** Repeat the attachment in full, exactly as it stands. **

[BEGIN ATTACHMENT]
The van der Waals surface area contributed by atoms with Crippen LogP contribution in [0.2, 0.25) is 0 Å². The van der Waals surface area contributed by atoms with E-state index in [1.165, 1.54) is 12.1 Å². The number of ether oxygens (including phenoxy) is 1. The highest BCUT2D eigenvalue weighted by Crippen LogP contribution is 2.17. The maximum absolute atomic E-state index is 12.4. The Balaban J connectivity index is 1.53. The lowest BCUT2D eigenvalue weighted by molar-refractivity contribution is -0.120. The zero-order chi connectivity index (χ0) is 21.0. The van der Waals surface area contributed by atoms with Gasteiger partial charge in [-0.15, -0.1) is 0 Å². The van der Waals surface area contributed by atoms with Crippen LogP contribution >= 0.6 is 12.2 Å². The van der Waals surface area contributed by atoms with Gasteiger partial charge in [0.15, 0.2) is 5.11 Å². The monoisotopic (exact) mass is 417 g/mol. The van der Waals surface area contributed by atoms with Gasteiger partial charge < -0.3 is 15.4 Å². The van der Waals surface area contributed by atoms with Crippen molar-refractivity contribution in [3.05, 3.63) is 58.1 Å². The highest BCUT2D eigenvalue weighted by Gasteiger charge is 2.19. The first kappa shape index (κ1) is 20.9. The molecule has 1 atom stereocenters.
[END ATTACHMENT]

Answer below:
The van der Waals surface area contributed by atoms with Crippen LogP contribution in [0.2, 0.25) is 0 Å². The van der Waals surface area contributed by atoms with E-state index in [1.165, 1.54) is 12.1 Å². The number of ether oxygens (including phenoxy) is 1. The highest BCUT2D eigenvalue weighted by Crippen LogP contribution is 2.17. The maximum absolute atomic E-state index is 12.4. The Balaban J connectivity index is 1.53. The lowest BCUT2D eigenvalue weighted by molar-refractivity contribution is -0.120. The zero-order chi connectivity index (χ0) is 21.0. The van der Waals surface area contributed by atoms with Gasteiger partial charge in [-0.15, -0.1) is 0 Å². The van der Waals surface area contributed by atoms with Crippen LogP contribution >= 0.6 is 12.2 Å². The van der Waals surface area contributed by atoms with Gasteiger partial charge in [0.15, 0.2) is 5.11 Å². The monoisotopic (exact) mass is 417 g/mol. The van der Waals surface area contributed by atoms with Gasteiger partial charge < -0.3 is 15.4 Å². The van der Waals surface area contributed by atoms with Crippen molar-refractivity contribution in [3.05, 3.63) is 58.1 Å². The highest BCUT2D eigenvalue weighted by Gasteiger charge is 2.19. The first kappa shape index (κ1) is 20.9. The molecule has 1 atom stereocenters.